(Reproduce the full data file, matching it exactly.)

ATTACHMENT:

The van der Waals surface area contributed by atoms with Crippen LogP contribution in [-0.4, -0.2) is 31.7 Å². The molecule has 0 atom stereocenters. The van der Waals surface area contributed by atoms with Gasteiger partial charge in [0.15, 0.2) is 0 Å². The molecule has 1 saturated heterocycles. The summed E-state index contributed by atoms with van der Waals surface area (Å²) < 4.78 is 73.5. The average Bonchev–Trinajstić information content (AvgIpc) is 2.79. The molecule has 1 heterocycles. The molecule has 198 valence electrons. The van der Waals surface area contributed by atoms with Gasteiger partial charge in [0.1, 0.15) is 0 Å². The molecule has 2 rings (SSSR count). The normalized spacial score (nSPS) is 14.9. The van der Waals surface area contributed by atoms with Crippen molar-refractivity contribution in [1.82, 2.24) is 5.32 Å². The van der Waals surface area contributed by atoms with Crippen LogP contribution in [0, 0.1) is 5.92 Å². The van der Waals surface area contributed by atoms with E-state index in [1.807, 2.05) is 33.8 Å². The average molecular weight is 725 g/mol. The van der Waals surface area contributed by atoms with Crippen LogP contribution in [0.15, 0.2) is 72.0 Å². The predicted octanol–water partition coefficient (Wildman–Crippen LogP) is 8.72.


The van der Waals surface area contributed by atoms with Crippen LogP contribution in [-0.4, -0.2) is 31.7 Å². The molecule has 0 atom stereocenters. The van der Waals surface area contributed by atoms with Gasteiger partial charge in [0.15, 0.2) is 0 Å². The molecule has 1 saturated heterocycles. The summed E-state index contributed by atoms with van der Waals surface area (Å²) < 4.78 is 73.5. The average Bonchev–Trinajstić information content (AvgIpc) is 2.79. The molecule has 1 heterocycles. The molecule has 198 valence electrons. The van der Waals surface area contributed by atoms with Gasteiger partial charge in [0.1, 0.15) is 0 Å². The molecule has 2 rings (SSSR count). The normalized spacial score (nSPS) is 14.9. The van der Waals surface area contributed by atoms with Crippen molar-refractivity contribution in [1.82, 2.24) is 5.32 Å². The van der Waals surface area contributed by atoms with Crippen LogP contribution in [0, 0.1) is 5.92 Å². The van der Waals surface area contributed by atoms with E-state index in [1.807, 2.05) is 33.8 Å². The average molecular weight is 725 g/mol. The van der Waals surface area contributed by atoms with Crippen LogP contribution in [0.15, 0.2) is 72.0 Å². The predicted octanol–water partition coefficient (Wildman–Crippen LogP) is 8.72.